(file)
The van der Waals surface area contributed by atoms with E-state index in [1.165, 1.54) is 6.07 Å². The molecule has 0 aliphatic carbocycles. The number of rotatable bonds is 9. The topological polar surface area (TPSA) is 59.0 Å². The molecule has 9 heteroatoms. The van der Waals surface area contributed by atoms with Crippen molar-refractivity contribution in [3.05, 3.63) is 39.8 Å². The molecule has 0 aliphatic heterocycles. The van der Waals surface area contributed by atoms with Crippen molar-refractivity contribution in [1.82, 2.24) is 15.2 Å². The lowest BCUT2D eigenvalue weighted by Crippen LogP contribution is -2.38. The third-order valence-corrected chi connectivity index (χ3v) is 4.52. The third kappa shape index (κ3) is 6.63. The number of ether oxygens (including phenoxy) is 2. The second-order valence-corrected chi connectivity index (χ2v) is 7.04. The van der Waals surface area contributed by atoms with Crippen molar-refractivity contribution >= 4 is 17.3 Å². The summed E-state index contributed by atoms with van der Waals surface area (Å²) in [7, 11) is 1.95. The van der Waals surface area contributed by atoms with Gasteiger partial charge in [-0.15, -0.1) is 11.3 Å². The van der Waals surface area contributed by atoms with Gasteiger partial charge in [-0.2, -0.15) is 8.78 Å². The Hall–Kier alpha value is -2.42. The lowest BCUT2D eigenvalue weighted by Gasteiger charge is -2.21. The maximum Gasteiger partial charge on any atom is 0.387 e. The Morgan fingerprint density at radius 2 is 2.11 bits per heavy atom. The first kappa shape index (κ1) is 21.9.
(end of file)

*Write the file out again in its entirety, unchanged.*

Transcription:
The van der Waals surface area contributed by atoms with E-state index in [1.165, 1.54) is 6.07 Å². The molecule has 0 aliphatic carbocycles. The number of rotatable bonds is 9. The topological polar surface area (TPSA) is 59.0 Å². The molecule has 9 heteroatoms. The van der Waals surface area contributed by atoms with Crippen molar-refractivity contribution in [3.05, 3.63) is 39.8 Å². The molecule has 0 aliphatic heterocycles. The van der Waals surface area contributed by atoms with Crippen molar-refractivity contribution in [1.82, 2.24) is 15.2 Å². The lowest BCUT2D eigenvalue weighted by Crippen LogP contribution is -2.38. The third-order valence-corrected chi connectivity index (χ3v) is 4.52. The third kappa shape index (κ3) is 6.63. The number of ether oxygens (including phenoxy) is 2. The second-order valence-corrected chi connectivity index (χ2v) is 7.04. The van der Waals surface area contributed by atoms with Crippen molar-refractivity contribution >= 4 is 17.3 Å². The summed E-state index contributed by atoms with van der Waals surface area (Å²) in [7, 11) is 1.95. The van der Waals surface area contributed by atoms with Gasteiger partial charge in [-0.15, -0.1) is 11.3 Å². The van der Waals surface area contributed by atoms with Gasteiger partial charge in [-0.2, -0.15) is 8.78 Å². The Hall–Kier alpha value is -2.42. The lowest BCUT2D eigenvalue weighted by Gasteiger charge is -2.21. The maximum Gasteiger partial charge on any atom is 0.387 e. The Morgan fingerprint density at radius 2 is 2.11 bits per heavy atom. The first kappa shape index (κ1) is 21.9.